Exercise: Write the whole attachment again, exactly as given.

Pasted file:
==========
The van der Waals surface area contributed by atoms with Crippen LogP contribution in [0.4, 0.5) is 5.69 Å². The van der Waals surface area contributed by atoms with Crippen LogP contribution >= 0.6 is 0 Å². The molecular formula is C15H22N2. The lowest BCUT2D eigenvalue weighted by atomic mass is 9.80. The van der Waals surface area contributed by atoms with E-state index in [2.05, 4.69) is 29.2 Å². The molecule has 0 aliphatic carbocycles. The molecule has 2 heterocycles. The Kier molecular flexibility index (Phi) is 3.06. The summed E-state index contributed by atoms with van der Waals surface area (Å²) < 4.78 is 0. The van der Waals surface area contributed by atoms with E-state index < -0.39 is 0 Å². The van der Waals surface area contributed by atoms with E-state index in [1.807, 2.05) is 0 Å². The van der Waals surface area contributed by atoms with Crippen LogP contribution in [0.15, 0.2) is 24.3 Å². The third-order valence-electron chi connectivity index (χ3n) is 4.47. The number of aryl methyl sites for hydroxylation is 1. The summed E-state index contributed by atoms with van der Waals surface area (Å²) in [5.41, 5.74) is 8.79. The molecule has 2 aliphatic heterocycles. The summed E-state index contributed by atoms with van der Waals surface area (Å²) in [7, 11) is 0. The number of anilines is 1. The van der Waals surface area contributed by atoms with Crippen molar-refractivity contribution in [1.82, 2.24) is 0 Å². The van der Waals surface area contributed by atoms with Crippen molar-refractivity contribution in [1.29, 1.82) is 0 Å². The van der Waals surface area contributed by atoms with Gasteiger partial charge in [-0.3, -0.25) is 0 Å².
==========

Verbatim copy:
The van der Waals surface area contributed by atoms with Crippen LogP contribution in [0.4, 0.5) is 5.69 Å². The van der Waals surface area contributed by atoms with Crippen LogP contribution >= 0.6 is 0 Å². The molecular formula is C15H22N2. The lowest BCUT2D eigenvalue weighted by atomic mass is 9.80. The van der Waals surface area contributed by atoms with E-state index in [2.05, 4.69) is 29.2 Å². The molecule has 0 aliphatic carbocycles. The molecule has 2 heterocycles. The Kier molecular flexibility index (Phi) is 3.06. The summed E-state index contributed by atoms with van der Waals surface area (Å²) < 4.78 is 0. The van der Waals surface area contributed by atoms with E-state index < -0.39 is 0 Å². The van der Waals surface area contributed by atoms with E-state index in [1.807, 2.05) is 0 Å². The van der Waals surface area contributed by atoms with Crippen LogP contribution in [0.15, 0.2) is 24.3 Å². The third-order valence-electron chi connectivity index (χ3n) is 4.47. The number of aryl methyl sites for hydroxylation is 1. The summed E-state index contributed by atoms with van der Waals surface area (Å²) in [5.41, 5.74) is 8.79. The molecule has 2 aliphatic heterocycles. The summed E-state index contributed by atoms with van der Waals surface area (Å²) in [7, 11) is 0. The number of anilines is 1. The van der Waals surface area contributed by atoms with Crippen molar-refractivity contribution in [1.82, 2.24) is 0 Å². The van der Waals surface area contributed by atoms with Crippen molar-refractivity contribution in [1.29, 1.82) is 0 Å². The van der Waals surface area contributed by atoms with Gasteiger partial charge in [-0.3, -0.25) is 0 Å².